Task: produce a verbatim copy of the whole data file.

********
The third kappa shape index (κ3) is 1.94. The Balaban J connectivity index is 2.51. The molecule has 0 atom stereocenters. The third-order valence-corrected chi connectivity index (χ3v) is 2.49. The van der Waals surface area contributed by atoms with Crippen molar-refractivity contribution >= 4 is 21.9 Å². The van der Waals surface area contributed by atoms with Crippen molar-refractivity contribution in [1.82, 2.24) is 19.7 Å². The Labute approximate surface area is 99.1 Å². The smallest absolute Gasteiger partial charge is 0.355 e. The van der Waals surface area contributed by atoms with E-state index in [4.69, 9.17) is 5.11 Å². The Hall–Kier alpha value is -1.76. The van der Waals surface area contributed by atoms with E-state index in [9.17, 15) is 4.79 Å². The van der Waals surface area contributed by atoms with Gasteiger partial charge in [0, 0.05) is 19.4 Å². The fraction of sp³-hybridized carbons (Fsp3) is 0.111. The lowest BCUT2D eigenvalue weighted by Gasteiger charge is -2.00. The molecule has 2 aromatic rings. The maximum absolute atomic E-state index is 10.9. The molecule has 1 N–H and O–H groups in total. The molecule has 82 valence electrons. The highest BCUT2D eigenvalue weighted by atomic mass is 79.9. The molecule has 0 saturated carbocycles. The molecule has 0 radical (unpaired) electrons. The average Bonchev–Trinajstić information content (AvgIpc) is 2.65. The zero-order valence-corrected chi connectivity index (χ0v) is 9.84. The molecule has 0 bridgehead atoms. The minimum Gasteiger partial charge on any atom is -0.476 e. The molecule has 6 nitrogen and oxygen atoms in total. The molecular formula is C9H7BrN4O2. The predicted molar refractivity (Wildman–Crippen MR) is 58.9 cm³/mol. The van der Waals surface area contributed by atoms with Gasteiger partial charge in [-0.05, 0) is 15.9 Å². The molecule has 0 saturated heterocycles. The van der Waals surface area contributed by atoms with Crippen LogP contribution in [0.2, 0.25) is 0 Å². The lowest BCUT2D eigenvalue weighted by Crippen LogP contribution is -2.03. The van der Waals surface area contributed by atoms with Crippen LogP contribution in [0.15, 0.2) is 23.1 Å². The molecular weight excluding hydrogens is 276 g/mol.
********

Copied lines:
The third kappa shape index (κ3) is 1.94. The Balaban J connectivity index is 2.51. The molecule has 0 atom stereocenters. The third-order valence-corrected chi connectivity index (χ3v) is 2.49. The van der Waals surface area contributed by atoms with Crippen molar-refractivity contribution >= 4 is 21.9 Å². The van der Waals surface area contributed by atoms with Crippen molar-refractivity contribution in [1.82, 2.24) is 19.7 Å². The Labute approximate surface area is 99.1 Å². The smallest absolute Gasteiger partial charge is 0.355 e. The van der Waals surface area contributed by atoms with E-state index in [4.69, 9.17) is 5.11 Å². The Hall–Kier alpha value is -1.76. The van der Waals surface area contributed by atoms with E-state index in [9.17, 15) is 4.79 Å². The van der Waals surface area contributed by atoms with Gasteiger partial charge in [0, 0.05) is 19.4 Å². The fraction of sp³-hybridized carbons (Fsp3) is 0.111. The lowest BCUT2D eigenvalue weighted by Gasteiger charge is -2.00. The molecule has 2 aromatic rings. The maximum absolute atomic E-state index is 10.9. The molecule has 1 N–H and O–H groups in total. The molecule has 82 valence electrons. The highest BCUT2D eigenvalue weighted by atomic mass is 79.9. The molecule has 0 saturated carbocycles. The molecule has 0 radical (unpaired) electrons. The average Bonchev–Trinajstić information content (AvgIpc) is 2.65. The zero-order valence-corrected chi connectivity index (χ0v) is 9.84. The molecule has 0 bridgehead atoms. The minimum Gasteiger partial charge on any atom is -0.476 e. The molecule has 6 nitrogen and oxygen atoms in total. The molecular formula is C9H7BrN4O2. The predicted molar refractivity (Wildman–Crippen MR) is 58.9 cm³/mol. The van der Waals surface area contributed by atoms with Gasteiger partial charge in [-0.05, 0) is 15.9 Å². The molecule has 0 saturated heterocycles. The van der Waals surface area contributed by atoms with Crippen LogP contribution in [0.2, 0.25) is 0 Å². The lowest BCUT2D eigenvalue weighted by Crippen LogP contribution is -2.03. The van der Waals surface area contributed by atoms with Crippen LogP contribution in [0.15, 0.2) is 23.1 Å². The molecular weight excluding hydrogens is 276 g/mol.